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Question concerning drug induced lupus

Hi. 7 years ago I became extremely ill - pleurisy, pericarditis, acid reflux, painful swollen joints - and it ended up with ambulance and emergency care in the cardiac care unit for a week. I was diagnosed with drug induced lupus - a reaction to a biological drug, infliximab, which I had been receiving for over 6 months.

I was told that with stopping the drug, the lupus would go too.

I now have a really bad throat, and flu like symptoms - but along with those, I am getting the same pains in my elbows, shoulders, stomach and mild (but there most of the time) chest pains similar to those I had when the lupus first reared its head.

I have had one blood test around a year ago which showed no markers for lupus so I thought I was now clear. Could it be re-triggered?

Or is the bug I have just aggravating some old scars left by the lupus?

My gp cant see me until wednesday, although I can call first thing ttomorrow to get an emergency appointment, I just wanted to know if anyone out there had recurring drug induced lupus, or if it does just go when taken off the drug which triggered it.

1 Reply

Hi Doogiex,

Here is what The Lupus Encyclopedia by Donald E Thomas Jr, says about drug-induced lupus;

"Some medicines can evoke a reaction in the immune system, causing it to become overactive; they actually cause a systemic-type of lupus, which is usually less severe. Most people who have drug-induced lupus will experience joint pain or arthritis. Many of them will develop other problems, such as inflammation around the lining of the heart or lungs, causing chest pain (pleurisy). Some individuals will get a rash. There are some differences between SLE and drug-induced lupus. For example, drug-induced lupus affects men and women equally. This is quite different from SLE, where women represent approximately 90% of all people who have SLE. Drug-induced lupus affects more white people than black people, while SLE is more common in black people. In addition, the average age of people affected by drug-induced lupus is about 60 years old, while the average age for onset of SLE is 20 to 30 years old. All individuals who have drug-induced lupus are ANA positive, and most are positive for a blood test called anti-histone antibody as well.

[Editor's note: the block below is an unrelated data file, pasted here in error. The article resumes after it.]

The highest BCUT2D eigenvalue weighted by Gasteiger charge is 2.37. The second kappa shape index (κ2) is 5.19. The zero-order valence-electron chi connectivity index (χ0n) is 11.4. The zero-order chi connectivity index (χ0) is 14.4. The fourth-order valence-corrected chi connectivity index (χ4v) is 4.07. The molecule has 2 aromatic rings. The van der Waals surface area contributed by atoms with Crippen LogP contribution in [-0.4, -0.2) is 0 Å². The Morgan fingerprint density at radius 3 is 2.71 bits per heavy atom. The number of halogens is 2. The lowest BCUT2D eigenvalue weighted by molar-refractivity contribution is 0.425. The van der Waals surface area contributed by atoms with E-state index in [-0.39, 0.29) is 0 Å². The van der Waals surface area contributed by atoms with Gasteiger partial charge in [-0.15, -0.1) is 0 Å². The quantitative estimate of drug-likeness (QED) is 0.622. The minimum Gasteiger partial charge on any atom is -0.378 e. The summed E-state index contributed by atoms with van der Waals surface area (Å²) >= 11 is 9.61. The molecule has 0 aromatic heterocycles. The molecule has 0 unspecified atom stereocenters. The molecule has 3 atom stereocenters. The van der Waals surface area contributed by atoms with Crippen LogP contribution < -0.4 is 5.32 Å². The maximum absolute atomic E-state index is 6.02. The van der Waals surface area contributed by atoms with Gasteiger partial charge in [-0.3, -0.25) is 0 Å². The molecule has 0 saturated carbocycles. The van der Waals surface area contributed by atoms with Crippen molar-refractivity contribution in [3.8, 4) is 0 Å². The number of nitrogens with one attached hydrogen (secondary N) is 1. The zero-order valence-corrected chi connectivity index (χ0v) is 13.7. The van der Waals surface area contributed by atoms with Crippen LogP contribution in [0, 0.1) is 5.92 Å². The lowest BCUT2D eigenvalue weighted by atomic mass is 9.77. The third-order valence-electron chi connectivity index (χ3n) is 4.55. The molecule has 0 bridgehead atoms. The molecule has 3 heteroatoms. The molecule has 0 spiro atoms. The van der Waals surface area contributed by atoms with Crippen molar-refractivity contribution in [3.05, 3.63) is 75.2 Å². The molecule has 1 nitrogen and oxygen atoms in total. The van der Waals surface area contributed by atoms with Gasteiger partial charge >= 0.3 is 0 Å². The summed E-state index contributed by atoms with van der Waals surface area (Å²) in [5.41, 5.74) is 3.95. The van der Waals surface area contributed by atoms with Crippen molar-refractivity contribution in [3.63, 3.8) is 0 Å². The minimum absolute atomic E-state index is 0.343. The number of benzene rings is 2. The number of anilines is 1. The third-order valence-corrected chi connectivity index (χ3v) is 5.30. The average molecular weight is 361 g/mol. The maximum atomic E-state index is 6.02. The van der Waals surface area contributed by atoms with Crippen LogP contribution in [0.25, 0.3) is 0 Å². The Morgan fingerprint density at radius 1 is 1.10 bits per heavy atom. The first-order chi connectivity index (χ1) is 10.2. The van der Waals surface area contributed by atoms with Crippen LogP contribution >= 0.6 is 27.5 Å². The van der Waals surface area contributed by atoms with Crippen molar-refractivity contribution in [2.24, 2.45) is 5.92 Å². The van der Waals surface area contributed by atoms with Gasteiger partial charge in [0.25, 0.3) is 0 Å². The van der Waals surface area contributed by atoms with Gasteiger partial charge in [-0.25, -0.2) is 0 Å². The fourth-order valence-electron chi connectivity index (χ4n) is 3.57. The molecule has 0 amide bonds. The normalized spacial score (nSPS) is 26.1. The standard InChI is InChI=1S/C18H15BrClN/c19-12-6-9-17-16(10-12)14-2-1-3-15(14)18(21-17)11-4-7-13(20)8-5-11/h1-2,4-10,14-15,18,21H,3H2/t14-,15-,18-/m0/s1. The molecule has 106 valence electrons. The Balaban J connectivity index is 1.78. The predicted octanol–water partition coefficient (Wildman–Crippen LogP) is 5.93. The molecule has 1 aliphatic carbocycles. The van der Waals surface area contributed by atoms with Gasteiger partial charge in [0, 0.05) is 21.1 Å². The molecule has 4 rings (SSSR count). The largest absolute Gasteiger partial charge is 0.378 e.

When the person who has drug-induced lupus stops taking the offending medicine, the lupus goes away. This is in sharp contrast to SLE, which is a lifelong disorder."

How long have you been experiencing these symptoms? Have you discussed them with your doctor recently and had any blood tests done?


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